Director Matthew Warchus spins a tale that’s fun and philosophical, but it doesn’t quite reach the heights of the 2010 musical that innately understood what Roald Dahl was trying to tell with his story. This is what prevents it from being great. There's also a commentary to be made on showbiz about Roald Dahl’s beloved book first getting adapted into a film, then into a musical, then again into a film, but that’s a conversation best left for another time.
What I can say though is that as the first of the many films that will surely arrive on Netflix as part of the streaming service’s overall contract with the Roald Dahl Story Company, Matilda is a great start. Alisha Weir plays our telekinetic protagonist and portrays the character perfectly. In a cast full of veteran actors, the little star shines brightly. I hope this movie will open more opportunities for the little actress going forward.
But the team of the experienced supporting cast deserves their flowers for carrying this movie through its highs and lows as well. Lashana Lynch as Miss Honey, Stephen Graham as Mr. Wormwood, Andrea Riseborough as Mrs. Wormwood, and Emma Thompson as Agatha Trunchbull get the actual bulk work done.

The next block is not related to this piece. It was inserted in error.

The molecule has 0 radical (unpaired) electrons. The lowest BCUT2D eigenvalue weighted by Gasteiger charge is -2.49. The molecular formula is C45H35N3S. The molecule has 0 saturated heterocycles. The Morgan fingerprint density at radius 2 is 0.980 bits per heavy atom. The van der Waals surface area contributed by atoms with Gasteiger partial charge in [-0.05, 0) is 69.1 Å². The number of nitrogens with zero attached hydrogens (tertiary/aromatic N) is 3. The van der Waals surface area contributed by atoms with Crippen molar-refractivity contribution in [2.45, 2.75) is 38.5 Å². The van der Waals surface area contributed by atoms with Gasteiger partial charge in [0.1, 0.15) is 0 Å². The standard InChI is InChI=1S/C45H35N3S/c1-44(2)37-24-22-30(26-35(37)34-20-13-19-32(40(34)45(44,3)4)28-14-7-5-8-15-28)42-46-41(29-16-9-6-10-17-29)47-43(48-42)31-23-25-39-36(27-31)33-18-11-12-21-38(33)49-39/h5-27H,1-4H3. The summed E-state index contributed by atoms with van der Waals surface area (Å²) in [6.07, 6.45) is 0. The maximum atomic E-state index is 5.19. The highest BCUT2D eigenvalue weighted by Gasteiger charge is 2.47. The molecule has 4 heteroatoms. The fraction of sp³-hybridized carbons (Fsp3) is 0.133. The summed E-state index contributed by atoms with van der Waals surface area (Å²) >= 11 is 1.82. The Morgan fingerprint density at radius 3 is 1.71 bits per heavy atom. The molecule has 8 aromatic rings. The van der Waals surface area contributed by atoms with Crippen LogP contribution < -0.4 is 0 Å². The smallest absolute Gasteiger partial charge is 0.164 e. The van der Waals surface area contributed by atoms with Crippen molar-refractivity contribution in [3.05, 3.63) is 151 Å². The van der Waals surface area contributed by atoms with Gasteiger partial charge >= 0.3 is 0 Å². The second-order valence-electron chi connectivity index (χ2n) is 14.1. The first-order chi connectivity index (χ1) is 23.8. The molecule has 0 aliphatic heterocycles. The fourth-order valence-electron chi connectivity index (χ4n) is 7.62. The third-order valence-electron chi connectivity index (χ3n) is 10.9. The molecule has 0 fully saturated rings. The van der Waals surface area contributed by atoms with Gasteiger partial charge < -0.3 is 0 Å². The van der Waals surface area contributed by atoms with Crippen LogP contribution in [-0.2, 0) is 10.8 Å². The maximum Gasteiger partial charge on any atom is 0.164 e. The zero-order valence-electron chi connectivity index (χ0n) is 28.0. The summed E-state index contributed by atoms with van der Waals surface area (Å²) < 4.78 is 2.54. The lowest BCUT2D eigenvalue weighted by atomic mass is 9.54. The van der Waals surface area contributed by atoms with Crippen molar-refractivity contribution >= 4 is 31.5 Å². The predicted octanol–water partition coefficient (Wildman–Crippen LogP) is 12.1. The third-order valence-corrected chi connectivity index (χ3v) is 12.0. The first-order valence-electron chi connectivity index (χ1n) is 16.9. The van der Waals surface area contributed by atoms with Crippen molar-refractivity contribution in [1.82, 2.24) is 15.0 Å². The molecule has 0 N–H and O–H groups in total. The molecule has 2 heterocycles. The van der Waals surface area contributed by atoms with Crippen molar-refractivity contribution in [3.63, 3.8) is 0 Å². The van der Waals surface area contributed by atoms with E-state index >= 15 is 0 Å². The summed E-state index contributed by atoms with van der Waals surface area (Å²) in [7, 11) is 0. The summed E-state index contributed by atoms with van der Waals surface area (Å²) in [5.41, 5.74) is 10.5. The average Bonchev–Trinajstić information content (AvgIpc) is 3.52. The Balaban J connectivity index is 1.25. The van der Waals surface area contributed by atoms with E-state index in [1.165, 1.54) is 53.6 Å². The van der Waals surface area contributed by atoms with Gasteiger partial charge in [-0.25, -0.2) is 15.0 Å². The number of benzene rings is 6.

Stephen Graham and Andrea Riseborough are delightful and seem to be having loads of fun portraying the evil parents. The same can be said for Andrea Riseborough’s over-the-top performance as the monstrous Trunchbull. While Lashana Lynch is a marvel to watch, her simpering and cowering Miss Honey is a departure from Embeth Jean Davidtz’s 1996 willful version. The other children who are a part of the cast also elevate the movie.
The musical numbers are delightful and easy to watch as well as croon along. I especially loved the “When I Grow Up” number that illustrates Matilda growing up and encountering a world that can be cruel but also kind. It’s a song that coincides well with the choice to cast a 13-year-old in the titular role, someone who is also on the cusp of young adulthood.
The costumes are garish and help accentuate the otherworldly whimsical and absurd tone that takes over the film when the musical numbers play out. What also intrigued me was the plot point that Matilda narrates, which ultimately connects back to Miss Honey.
The one serious drawback of the movie is that it doesn't really delve into the depth of the darkness that permeated Dahl’s novel. It instead takes on a more positive and uplifting tone. But it can be argued that it’s the film’s attempt to cushion children from the horrors that await them. As for the comparison with 2010 musical that had even a spot at Broadway, it doesn’t hit the sort of magical realism it was imbibed with, even with the same director helming this Netflix project. But I just chalked these differences up as being the transitional differences between the two mediums. What works well on stage might not translate well to film.
Overall, Matilda The Musical is a good adaptation of Roald Dahl’s book and it does its characters and story justice. Give it a watch if you are reminiscing about the 1996 movie and Miss Honey.
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